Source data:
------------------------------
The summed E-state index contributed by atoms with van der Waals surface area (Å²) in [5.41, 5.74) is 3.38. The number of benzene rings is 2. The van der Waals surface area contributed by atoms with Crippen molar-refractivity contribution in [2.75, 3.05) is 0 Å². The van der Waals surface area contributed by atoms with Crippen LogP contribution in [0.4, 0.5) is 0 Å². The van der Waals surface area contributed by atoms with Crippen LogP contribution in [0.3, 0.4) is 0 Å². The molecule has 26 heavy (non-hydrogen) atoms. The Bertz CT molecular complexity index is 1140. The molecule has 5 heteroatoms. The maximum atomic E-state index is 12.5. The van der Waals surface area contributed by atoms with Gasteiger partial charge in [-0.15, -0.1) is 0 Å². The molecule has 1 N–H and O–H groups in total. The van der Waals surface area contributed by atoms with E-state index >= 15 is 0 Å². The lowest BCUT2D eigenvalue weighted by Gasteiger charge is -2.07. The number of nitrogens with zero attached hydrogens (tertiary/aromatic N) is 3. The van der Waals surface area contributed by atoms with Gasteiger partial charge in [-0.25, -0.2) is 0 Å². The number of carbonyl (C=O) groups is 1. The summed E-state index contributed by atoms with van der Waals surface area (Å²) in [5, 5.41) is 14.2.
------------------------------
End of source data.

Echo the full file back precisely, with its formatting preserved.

The summed E-state index contributed by atoms with van der Waals surface area (Å²) in [5.41, 5.74) is 3.38. The number of benzene rings is 2. The van der Waals surface area contributed by atoms with Crippen molar-refractivity contribution in [2.75, 3.05) is 0 Å². The van der Waals surface area contributed by atoms with Crippen LogP contribution in [0.4, 0.5) is 0 Å². The van der Waals surface area contributed by atoms with Crippen LogP contribution in [0.3, 0.4) is 0 Å². The molecule has 26 heavy (non-hydrogen) atoms. The Bertz CT molecular complexity index is 1140. The molecule has 5 heteroatoms. The maximum atomic E-state index is 12.5. The van der Waals surface area contributed by atoms with Gasteiger partial charge in [-0.15, -0.1) is 0 Å². The molecule has 1 N–H and O–H groups in total. The van der Waals surface area contributed by atoms with E-state index >= 15 is 0 Å². The lowest BCUT2D eigenvalue weighted by Gasteiger charge is -2.07. The number of nitrogens with zero attached hydrogens (tertiary/aromatic N) is 3. The van der Waals surface area contributed by atoms with Gasteiger partial charge in [-0.25, -0.2) is 0 Å². The number of carbonyl (C=O) groups is 1. The summed E-state index contributed by atoms with van der Waals surface area (Å²) in [5, 5.41) is 14.2.